InDaily InDaily

Support independent Journalism Donate Subscribe
Support independent journalism

"Absurd" Day insists sun causes climate change


A prominent climate scientist has described comments by Family First Senator Bob Day denying recent global warming and blaming the sun for climate change as “absurd” and “bordering on delusional”.

98 Comments Print article

Day today railed against the Paris climate summit, which Prime Minister Malcolm Turnbull has attended and to which Premier Jay Weatherill jetted off last night, calling the conference “an absolute total waste of time and money”.

InDaily revealed yesterday Weatherill would take with him a strategy to encourage $10 billion worth of investment in low-carbon energy generation, but Day was unimpressed.

“You know, to call carbon dioxide pollution is just absolutely ridiculous and unscientific and if South Australia’s not bankrupt by the time it wants to introduce these kinds of renewable energy targets, it certainly will be if it introduces that sort of policy,” he told ABC891.

He insisted “there hasn’t been any global warming for 18 years” and “before that it was global cooling”.

“There is no evidence whatsoever that carbon dioxide is influencing the climate … none at all,” he said, prompting fellow radio guest Greens Senator Sarah Hanson-Young to exclaim: “Wow.”

But Day continued undeterred, saying: “You know, for 35 years as carbon dioxide was increasing in the 1940s and ‘50s and ‘60s and ‘70s there was global cooling.”

“What causes climate change – and the Earth’s climate changes all the time – it’s caused by the sun’s activity, not man’s activity,” he said.

“There hasn’t been any global warming as we know for 18 years.”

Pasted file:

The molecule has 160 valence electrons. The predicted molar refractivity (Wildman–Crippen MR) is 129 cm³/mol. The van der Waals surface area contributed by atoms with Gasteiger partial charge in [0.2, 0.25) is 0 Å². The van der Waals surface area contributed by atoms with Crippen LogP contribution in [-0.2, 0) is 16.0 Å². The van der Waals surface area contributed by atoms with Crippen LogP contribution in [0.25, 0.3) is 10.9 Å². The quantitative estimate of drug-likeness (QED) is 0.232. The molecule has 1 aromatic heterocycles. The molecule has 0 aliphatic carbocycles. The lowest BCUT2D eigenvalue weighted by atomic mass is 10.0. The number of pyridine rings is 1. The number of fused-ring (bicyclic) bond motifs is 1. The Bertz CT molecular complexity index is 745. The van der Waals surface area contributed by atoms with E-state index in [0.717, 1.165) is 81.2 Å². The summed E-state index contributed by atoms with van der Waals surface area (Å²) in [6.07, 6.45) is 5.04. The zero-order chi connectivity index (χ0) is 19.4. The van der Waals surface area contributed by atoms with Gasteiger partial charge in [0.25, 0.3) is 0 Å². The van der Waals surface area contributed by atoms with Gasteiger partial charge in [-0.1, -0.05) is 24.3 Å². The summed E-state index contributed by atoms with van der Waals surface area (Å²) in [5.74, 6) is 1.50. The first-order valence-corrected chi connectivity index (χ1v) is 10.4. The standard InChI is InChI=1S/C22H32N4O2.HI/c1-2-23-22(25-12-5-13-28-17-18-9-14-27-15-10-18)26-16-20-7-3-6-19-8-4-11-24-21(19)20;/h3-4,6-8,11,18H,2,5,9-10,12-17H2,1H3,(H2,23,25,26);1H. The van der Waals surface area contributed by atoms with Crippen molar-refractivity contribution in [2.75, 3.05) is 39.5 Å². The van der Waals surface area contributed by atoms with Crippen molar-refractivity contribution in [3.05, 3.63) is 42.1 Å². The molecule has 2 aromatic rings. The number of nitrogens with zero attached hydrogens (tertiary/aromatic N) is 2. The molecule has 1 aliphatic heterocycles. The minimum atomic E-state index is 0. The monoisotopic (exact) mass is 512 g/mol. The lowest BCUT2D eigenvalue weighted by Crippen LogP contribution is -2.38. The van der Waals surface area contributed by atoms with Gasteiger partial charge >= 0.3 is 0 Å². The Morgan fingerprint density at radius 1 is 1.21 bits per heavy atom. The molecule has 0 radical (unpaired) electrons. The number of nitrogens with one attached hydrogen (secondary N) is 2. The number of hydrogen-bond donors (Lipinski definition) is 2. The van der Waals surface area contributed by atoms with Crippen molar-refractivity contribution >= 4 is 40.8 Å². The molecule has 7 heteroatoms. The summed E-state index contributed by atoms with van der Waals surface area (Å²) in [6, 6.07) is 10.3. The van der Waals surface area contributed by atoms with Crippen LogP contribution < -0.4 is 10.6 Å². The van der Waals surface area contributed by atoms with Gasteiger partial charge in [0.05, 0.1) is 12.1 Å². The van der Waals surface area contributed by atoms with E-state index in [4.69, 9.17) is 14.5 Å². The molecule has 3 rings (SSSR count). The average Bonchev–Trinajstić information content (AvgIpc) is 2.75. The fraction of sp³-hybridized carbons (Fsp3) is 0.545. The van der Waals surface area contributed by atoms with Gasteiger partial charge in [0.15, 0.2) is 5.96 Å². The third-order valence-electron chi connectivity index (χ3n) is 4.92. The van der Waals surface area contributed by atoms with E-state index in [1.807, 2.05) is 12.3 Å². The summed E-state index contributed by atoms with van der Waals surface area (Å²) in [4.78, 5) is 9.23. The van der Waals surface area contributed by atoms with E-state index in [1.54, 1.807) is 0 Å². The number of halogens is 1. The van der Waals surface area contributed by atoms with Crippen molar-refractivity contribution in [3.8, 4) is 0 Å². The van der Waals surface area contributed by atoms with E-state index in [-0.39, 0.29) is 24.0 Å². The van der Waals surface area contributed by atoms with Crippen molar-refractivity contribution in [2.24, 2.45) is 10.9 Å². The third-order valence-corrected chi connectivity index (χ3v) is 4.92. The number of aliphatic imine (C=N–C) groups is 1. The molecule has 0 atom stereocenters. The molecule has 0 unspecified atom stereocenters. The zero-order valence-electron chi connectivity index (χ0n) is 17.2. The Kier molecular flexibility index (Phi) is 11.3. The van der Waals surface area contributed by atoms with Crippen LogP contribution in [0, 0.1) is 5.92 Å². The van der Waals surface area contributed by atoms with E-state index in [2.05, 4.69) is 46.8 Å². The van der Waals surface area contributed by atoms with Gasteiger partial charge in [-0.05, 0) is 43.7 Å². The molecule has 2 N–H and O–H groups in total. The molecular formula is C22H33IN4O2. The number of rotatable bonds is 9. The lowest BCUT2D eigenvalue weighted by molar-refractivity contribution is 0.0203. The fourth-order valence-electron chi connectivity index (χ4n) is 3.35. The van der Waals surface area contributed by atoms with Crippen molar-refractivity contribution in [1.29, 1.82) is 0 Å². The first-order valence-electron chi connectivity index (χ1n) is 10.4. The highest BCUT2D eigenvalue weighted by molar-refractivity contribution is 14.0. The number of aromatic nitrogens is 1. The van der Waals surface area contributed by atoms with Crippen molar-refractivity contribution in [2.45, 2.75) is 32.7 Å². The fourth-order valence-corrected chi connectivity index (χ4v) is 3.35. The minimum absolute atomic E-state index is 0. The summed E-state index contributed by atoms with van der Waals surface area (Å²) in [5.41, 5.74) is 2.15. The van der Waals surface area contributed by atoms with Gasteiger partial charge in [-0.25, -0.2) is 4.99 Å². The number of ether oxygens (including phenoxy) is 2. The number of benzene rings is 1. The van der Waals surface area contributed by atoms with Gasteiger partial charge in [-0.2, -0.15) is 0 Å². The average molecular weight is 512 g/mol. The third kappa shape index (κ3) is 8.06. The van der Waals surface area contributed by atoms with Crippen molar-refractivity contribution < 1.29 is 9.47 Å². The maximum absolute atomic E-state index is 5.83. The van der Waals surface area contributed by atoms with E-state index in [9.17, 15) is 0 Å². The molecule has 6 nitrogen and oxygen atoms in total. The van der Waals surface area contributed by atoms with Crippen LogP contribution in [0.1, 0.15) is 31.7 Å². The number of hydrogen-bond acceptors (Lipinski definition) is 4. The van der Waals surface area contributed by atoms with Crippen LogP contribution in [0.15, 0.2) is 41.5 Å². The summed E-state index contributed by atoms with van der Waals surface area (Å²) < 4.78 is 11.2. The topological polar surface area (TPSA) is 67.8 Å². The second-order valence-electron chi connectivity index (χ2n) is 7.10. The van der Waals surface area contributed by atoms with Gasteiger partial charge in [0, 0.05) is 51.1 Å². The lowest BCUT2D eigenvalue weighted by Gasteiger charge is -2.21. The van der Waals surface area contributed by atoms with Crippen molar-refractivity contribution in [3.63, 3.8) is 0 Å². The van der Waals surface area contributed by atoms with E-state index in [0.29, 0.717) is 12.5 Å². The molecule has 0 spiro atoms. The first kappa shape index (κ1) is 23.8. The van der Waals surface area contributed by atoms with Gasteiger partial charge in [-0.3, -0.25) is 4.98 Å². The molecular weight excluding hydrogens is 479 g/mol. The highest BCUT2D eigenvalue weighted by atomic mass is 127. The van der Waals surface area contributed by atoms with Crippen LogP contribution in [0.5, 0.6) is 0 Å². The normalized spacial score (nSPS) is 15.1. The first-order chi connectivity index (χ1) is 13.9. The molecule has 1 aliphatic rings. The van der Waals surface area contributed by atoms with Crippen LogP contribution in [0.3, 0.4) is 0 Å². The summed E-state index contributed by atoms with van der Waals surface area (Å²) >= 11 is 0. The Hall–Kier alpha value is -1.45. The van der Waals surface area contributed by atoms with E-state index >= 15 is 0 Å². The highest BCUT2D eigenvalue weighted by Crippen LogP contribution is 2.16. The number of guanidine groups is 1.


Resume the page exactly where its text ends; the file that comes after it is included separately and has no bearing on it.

Day pressed his credentials, having “got to study science at school and after school”, and insisted “the majority of scientists do not agree” with the theory that the earth was getting hotter.

But scientist Ben Heard, director of Think Climate Consulting, begged to differ, telling InDaily Day’s claim was “beyond incorrect, it is absurd”.

“The year 2015 is not only on track to be the hottest year on record, it is likely to break that record by a large margin,” he said.

“And the previous hottest year was 2014.”

On Day’s suggestion that the sun, rather than man, caused climate change, Heard said: “The warming characteristic of carbon-dioxide is centuries-old science.”

“One of the principal tasks of climate change science has been to discern the drivers of temperature change over different time-scales, and to test the evidence for signals of human influence,” he said.

“It is unequivocally the case that the recent, very pronounced global warming bears a strong human signature, and that the biggest force is our emissions of carbon dioxide and other greenhouse gases … there is no other plausible explanation for the temperature data.

“There is no debate on that issue and to hinge an argument on this is bordering on delusional.”

However, Heard – a passionate nuclear advocate – had a broadside for Hanson-Young’s party as well, saying: “As long as Senator Hanson-Young and her party colleagues are interested in science, they would do well to take direction from the International Panel on Climate Change and (other) climate science gurus (who) make it clear that renewables alone are insufficient.”

“This challenge demands rapid expansion of all zero-carbon energy sources, including nuclear energy,” said Heard.

“To talk of leaving coal in the ground while arguing against nuclear is as delusional on energy as Senator Day is on climate science.”

Help our journalists uncover the facts

In times like these InDaily provides valuable, local independent journalism in South Australia. As a news organisation it offers an alternative to The Advertiser, a different voice and a closer look at what is happening in our city and state for free. Any contribution to help fund our work is appreciated. Please click below to donate to InDaily.

Donate here
Powered by PressPatron


98 Show comments Hide comments
Will my comment be published? Read the guidelines.

More Local stories

Loading next article